The ABC’s of Black History Month PDF Print E-mail
Written by David Dennis   
Thursday, 03 February 2011 08:48

Black History month has been a controversial concept for years now. Some people feel like it confines our celebration of our people to one month while others think it’s patronizing. Whatever the case, I never mind taking a few moments to talk about Black History. I also love the alphabet. So, I figured I’d put both of those things I love together and make an alphabet of people you should know and share this month.

A: Maya Angelou – She’s one of the most influential poets in American history as I Know Why The Caged Bird Sings is her definitive work. She was nominated for a Pulitzer prize in 1971 and was the first person to deliver a poem at a presidential inauguration since 1961.

B: James Baldwin – Baldwin was a pivotal Black novelist from the 20th century. His novels, plays and essays put up a mirror to the Black community. His works dealing with identity and homosexuality are timeless.

C: Stokely Carmichael – "Black Power" has become a hackneyed phrase these days, but there was a time when it was a loaded message that brought pride to the African-American community. We can thank Carmichael, who started SNCC and was later the honorary prime minister of the Black Panther Party, for that.

D: W.E.B. Du Bois – Du Bois was the pulse of the African-American community as the founder and editor of the NAACP’s journal Crisis. His book, Souls of Black Folk is a piece of literature that defined an age in Black revolution.

E: Marian Wright Edelman – African-American education has improved in leaps and bounds over the last few decades and we can attribute so much of this improvement to Mrs. Edelman. She founded the Children’s Defense Fund and continues to lead the Freedom Schools program that has helped shape millions of lives across the country.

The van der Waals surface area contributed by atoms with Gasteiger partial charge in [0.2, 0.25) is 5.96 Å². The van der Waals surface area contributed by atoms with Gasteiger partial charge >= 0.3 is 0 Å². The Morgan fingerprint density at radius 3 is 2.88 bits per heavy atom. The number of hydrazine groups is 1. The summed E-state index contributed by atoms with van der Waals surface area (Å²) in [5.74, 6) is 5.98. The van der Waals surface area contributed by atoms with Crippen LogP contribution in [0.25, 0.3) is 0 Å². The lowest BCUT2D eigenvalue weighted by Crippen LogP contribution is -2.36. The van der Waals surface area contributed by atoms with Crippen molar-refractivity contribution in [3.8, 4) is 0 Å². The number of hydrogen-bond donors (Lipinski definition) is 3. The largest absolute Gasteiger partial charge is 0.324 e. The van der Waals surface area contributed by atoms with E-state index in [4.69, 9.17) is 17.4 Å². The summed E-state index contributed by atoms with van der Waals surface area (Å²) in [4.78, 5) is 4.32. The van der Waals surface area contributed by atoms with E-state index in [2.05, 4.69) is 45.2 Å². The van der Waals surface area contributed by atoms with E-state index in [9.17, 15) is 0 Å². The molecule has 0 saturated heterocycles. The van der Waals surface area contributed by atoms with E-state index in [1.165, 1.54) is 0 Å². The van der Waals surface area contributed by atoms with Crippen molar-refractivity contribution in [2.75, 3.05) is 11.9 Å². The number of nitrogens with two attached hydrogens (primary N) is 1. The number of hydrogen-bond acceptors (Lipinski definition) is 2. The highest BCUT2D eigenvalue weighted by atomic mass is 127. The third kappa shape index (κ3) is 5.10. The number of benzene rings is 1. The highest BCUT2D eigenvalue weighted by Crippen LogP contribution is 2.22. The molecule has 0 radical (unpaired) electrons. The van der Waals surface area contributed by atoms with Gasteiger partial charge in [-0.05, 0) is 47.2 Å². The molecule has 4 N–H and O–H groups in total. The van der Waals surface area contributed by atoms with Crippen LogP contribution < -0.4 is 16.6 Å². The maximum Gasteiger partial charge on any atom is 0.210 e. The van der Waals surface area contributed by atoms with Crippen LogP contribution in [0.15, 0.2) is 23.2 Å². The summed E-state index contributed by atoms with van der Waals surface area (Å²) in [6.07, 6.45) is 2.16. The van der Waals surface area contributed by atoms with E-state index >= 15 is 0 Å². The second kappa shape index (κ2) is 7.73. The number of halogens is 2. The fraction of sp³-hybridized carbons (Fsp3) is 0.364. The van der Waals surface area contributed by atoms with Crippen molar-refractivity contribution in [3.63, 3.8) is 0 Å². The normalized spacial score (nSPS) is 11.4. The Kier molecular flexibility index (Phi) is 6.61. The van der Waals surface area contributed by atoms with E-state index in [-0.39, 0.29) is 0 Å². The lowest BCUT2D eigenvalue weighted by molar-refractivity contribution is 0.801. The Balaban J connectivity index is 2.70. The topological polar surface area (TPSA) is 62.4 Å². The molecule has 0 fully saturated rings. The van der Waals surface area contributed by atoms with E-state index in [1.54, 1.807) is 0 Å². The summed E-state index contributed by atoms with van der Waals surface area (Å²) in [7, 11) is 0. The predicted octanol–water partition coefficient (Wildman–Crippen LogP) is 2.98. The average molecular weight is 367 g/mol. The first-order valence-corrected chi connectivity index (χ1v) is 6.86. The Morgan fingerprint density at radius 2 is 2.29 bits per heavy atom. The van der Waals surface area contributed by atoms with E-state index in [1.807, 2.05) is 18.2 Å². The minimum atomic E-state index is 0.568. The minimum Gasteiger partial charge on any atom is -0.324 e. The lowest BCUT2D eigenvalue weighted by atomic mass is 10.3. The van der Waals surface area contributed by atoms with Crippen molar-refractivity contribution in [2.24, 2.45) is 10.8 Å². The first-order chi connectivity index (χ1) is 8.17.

F: Aretha Franklin – The Queen of Soul is currently fighting for her life in a battle with cancer, but before she became ill she sang "America The Beautiful" for Barack Obama’s inauguration. Her music redefined the woman’s role in soul music.

G: Greensboro Four – Four students took the initiative to hold a sit-in at a diner in Greensboro, N.C. Their sit-ins set off a chain of similar protests that ignited the Civil Rights movement.

H: Fannie Lou Hamer – Hamer was part of the Mississippi Freedom Democratic Party during the Democratic National Convention in 1964. She delivered a speech during the event that galvanized the nation when televisions across the country were fixed on her impassioned plea for equality.

I: Samuel Elmer Imes – Dr. Imes was only the second African-American to obtain a physics doctorate. His research uncovered a method of determining the distance between atoms – a discovery that changed the way we looked at molecular make-up.

J: Michael Jackson – The King of Pop. As Al Sharpton put it during Jackson’s memorial, the country was prepared to embrace a Black president because we first embraced an African-American pop icon. Jackson’s music will forever be apart of the fabric of American culture.

K: Coretta Scott King – Of course, we can dedicate this letter to Dr. King, but too often Coretta’s contribution is overlooked. She was the backbone to King’s movement and was a pillar of strength after he was assassinated.

L: Toussaint L’Ouverture – We can thank L’Overture for about half of the states in the U.S. He led the Haitian revolution, costing France millions of dollars, causing the country to sell the Louisiana Territory. L’Overture liberated Haiti and started a wave of revolts across the western hemisphere.